Significant changes to two key routes and early introduction of School Holiday Timetable

On Sunday, Stagecoach Greater Manchester’s latest timetable updates will see the retiming of many of its trunk routes to School Holiday schedules, and changes to two trunk routes in the Tameside and Glossop area. To a point, these routes will see their daytime frequencies reverting to pre-bus deregulation levels.

The most significant of the changes affect the 346 route. Since FirstGroup’s Hard Tamexit, Stagecoach Greater Manchester became the sole operator of that route. Before First Greater Manchester pulled out, Stagecoach’s journeys were every 20 minutes with First running a similar frequency in the daytime. For owners of System One passes, this gave the 346 a neat turn-up-and-go frequency on Monday to Saturday daytimes.

Following FirstGroup’s retreat from Dukinfield, Stagecoach increased the frequency of their journeys to every 15 minutes in the daytime. Within a year, COVID-19 reared its ugly head and as with all bus routes across our City Region, patronage dipped. From Sunday, the 346’s Monday to Saturday changes will see Stagecoach reverting to its 20-minute frequency. The only difference is the lack of another operator wishing to share the route and fill in the thrice hourly gaps. Yet these gaps are significant enough to justify walking into Ashton-under-Lyne from Old Chapel instead of waiting for the next bus.

Ironically, on the 29th anniversary of Tameside Depot’s closure, the 346’s daytime frequency will be back to Greater Manchester Transport levels on weekdays and Saturdays. There are no changes to Stagecoach’s evening, Bank Holiday and Sunday journeys (which won’t be increased to GMT’s half-hourly frequencies in the foreseeable future).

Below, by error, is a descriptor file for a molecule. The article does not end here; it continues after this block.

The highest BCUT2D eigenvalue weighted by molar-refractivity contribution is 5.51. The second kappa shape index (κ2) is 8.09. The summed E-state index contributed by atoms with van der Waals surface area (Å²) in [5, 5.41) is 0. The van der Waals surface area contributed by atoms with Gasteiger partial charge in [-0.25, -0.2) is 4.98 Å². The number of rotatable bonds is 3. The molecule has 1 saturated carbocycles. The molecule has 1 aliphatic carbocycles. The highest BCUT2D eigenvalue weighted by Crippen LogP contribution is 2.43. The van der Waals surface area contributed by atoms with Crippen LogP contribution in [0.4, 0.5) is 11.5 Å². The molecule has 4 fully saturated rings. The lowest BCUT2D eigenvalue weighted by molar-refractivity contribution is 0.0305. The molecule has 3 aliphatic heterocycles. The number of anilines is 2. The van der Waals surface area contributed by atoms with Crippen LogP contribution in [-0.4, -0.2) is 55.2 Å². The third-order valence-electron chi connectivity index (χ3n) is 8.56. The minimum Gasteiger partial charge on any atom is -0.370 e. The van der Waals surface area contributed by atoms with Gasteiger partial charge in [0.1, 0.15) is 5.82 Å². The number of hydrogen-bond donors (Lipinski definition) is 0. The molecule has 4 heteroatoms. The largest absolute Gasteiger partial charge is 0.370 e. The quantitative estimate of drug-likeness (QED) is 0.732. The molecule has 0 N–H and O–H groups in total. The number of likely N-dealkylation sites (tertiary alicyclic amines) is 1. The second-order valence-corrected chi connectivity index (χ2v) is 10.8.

Between Mottram-in-Longdendale and Ashton-under-Lyne, the 237’s frequencies will also see a whiff of deja vu. Yes, the 237 will also be half hourly – six days a week this time. Since September, the 237 has had its thrice hourly daytime frequency on weekdays. This was to compensate for the withdrawal of the 236 route (which was taken on by North Western/GB Coaches and only lasted three days). On Saturdays, cut to every half hour. From Monday, the 237 will be half hourly, falling into line with the Saturday timetable with an earlier weekday start.

Before the 236 and 237 lost its Ashton-under-Lyne – Manchester city centre links, both routes combined to create a half-hourly frequency between The Gun Inn and Piccadilly Gardens. If you want to go further back when it was the 6 route, up to Lower Mosley Street Omnibus Station, and limited stop at that. Though Hadfield will have a still respectable two buses per hour, it is still superior to how things were before 2011 when the village’s link with Stalybridge and Ashton was once hourly.

If there is one consolation for anyone travelling between Roe Cross and Stalybridge, consider Stott’s Tours’ 387 route as another option, if you have a System One or GetMeThere ticket. Whilst on the subject of new routes, this next one missed the cut in our previous bulletin…

Newton Heath link restored